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How do I file taxes for my deceased mom?

This answer was provided by Mark Misselbeck, CPA, from Levine, Katz, Nannis & Solomon PC in Needham.

Q: My mom passed away last year. Do I need to do anything special to file her taxes? She had a simple estate, nothing probated. Do I just fill it out like the usual and mark she's deceased and I'm the executor? Do I need to create a new taxpayer ID number for the estate to file taxes or just use her social security number? --Jeff, Malden

A: You will need to file a final income tax return - Form 1040 series - for 2003. It will run from January 1 to her date of death and report the income she received while she was alive. You will write "Deceased" at the top and note it parenthetically next to her name. If you were appointed executor of her estate, sign the return as "Executor" (Administrator, if you hold that position. Consider submitting a Form 56 to notify the IRS of your fiduciary status. If there is a refund, you will need to include a Form 1310 with the return.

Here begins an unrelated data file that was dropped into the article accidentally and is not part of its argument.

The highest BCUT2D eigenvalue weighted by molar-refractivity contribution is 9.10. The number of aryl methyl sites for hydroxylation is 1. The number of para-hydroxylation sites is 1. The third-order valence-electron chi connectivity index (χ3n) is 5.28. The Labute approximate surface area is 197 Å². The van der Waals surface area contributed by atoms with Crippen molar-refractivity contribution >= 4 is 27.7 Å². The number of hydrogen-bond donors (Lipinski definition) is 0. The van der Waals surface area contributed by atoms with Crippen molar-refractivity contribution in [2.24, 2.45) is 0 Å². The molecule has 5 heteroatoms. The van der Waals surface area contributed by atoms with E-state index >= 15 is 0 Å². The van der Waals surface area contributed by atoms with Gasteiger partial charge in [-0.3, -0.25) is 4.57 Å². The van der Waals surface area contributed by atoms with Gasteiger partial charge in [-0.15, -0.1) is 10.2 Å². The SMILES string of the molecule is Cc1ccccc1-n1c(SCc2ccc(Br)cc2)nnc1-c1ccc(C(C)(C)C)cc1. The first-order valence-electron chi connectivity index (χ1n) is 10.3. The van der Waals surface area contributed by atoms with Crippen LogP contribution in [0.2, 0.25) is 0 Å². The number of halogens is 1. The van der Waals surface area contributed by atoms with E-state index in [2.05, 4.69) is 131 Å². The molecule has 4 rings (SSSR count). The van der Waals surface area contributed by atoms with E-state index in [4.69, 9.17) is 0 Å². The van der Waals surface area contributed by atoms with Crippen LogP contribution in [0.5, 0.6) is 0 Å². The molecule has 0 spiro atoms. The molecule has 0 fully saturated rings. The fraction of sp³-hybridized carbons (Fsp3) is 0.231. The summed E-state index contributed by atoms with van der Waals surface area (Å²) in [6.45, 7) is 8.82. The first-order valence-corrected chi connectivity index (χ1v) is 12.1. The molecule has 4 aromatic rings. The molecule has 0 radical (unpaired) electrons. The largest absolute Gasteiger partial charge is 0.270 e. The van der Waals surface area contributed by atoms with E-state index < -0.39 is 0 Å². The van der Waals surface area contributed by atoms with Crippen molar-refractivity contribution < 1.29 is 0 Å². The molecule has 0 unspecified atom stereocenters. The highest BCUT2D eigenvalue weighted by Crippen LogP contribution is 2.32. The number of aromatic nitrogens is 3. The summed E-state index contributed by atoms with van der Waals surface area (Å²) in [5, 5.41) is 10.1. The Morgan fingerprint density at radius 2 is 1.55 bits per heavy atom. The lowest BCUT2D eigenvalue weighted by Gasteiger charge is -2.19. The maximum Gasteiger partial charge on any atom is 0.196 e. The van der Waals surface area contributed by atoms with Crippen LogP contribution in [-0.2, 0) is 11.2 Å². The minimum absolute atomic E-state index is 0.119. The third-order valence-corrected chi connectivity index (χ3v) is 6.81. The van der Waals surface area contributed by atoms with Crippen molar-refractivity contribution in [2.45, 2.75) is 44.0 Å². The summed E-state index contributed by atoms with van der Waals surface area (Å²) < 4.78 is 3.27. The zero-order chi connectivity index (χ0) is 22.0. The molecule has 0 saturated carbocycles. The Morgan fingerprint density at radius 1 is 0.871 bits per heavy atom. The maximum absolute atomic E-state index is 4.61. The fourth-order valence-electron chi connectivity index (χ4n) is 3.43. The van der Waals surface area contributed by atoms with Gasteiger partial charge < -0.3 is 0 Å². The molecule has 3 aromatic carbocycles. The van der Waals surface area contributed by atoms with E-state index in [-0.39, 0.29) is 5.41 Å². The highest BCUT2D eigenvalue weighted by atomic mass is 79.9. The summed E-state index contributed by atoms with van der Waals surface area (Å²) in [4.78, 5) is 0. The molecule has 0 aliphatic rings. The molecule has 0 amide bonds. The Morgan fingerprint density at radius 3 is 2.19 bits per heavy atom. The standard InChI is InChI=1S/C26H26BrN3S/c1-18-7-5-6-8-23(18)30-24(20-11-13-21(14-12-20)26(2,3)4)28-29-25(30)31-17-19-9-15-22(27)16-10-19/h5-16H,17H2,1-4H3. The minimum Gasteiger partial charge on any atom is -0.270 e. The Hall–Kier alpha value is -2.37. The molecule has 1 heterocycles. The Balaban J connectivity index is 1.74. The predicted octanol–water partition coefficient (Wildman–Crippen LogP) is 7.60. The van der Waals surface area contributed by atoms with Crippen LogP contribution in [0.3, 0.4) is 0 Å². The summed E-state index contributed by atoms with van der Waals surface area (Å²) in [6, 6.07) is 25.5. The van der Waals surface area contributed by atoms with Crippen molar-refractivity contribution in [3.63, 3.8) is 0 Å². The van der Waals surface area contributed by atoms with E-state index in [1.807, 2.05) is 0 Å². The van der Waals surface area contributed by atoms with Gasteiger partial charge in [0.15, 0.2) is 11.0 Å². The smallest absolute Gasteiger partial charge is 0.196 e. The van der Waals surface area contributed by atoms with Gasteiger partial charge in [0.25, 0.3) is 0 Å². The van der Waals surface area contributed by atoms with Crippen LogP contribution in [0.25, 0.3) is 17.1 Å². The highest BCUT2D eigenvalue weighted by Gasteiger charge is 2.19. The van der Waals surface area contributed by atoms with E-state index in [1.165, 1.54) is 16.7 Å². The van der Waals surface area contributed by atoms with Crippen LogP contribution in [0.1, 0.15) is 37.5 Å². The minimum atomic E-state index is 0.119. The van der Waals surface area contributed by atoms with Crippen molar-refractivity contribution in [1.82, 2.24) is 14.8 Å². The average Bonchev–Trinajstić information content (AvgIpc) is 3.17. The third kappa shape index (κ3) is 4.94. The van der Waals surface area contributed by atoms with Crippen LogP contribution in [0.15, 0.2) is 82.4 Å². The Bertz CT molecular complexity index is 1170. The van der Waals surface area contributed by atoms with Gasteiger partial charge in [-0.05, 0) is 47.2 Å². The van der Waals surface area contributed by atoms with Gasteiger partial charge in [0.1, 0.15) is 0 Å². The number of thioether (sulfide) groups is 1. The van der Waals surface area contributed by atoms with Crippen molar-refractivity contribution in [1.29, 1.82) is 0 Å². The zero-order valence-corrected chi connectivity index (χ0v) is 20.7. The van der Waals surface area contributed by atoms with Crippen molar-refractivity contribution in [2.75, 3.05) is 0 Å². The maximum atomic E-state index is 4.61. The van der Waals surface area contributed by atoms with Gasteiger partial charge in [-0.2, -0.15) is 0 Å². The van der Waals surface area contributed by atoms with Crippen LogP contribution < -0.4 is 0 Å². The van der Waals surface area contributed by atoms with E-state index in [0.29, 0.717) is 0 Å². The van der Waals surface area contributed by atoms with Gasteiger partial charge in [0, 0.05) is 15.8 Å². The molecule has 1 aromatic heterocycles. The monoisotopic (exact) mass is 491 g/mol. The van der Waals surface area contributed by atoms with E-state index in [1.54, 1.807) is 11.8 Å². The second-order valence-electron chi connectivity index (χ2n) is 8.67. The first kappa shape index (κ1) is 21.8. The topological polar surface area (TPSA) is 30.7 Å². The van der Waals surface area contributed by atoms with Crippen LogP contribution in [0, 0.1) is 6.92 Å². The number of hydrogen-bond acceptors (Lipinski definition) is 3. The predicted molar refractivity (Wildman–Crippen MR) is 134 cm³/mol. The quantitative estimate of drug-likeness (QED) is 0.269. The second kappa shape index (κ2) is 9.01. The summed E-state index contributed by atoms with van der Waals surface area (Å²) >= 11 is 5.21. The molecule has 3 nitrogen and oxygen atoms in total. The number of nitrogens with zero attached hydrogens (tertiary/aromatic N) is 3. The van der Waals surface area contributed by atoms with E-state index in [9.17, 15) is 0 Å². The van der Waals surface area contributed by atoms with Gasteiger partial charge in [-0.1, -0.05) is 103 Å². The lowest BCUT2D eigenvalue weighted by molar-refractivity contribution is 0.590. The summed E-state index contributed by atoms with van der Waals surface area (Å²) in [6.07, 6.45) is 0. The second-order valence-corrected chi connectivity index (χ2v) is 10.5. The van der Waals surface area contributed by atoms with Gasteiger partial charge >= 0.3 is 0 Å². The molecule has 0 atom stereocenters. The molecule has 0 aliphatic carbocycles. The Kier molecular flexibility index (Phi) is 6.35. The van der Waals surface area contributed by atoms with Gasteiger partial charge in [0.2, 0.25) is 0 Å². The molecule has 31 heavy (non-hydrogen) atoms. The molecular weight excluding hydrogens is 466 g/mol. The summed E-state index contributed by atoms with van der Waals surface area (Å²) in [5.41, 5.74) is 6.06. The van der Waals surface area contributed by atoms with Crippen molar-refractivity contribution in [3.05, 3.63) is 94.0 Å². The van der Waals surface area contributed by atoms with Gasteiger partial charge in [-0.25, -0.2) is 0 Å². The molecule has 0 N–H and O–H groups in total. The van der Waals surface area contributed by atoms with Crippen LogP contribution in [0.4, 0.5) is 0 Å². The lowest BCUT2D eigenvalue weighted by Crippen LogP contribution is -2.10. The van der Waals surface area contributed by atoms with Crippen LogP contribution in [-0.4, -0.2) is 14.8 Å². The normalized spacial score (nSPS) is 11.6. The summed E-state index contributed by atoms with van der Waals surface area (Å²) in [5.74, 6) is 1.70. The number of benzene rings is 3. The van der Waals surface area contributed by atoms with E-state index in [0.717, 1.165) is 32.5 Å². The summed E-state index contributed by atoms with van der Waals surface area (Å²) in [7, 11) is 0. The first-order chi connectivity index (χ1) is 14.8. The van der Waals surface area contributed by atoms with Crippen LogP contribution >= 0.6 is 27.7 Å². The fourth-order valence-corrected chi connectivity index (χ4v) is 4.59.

For the estate, you will need to file a Form 706 within nine (9) months of the date of death only if the total value of your mother's property, before any allowable deductions, had a value of $ 1,000,000 or more (you may want to file one, anyway, to establish the step-up in basis that the heirs are entitled to for the assets in the estate). For MA, you will need to file a Form M-706 if the total value of the estate was $ 750,000 or more.

During the period that the estate is open - holding assets and settling debts (such as any federal or state estate tax due) - you will need to file an income tax return, commencing on your mother's date of death and concluding on the day that your finally distribute all of the assets. The estate may use a tax year that ends on the last day of any month, so long as the first year includes no more than the month of death plus 11 more months (12 whole or partial months). You will need to file an SS-4 to obtain a separate tax identification number for the estate. This may be done on the IRS web site, electronically.
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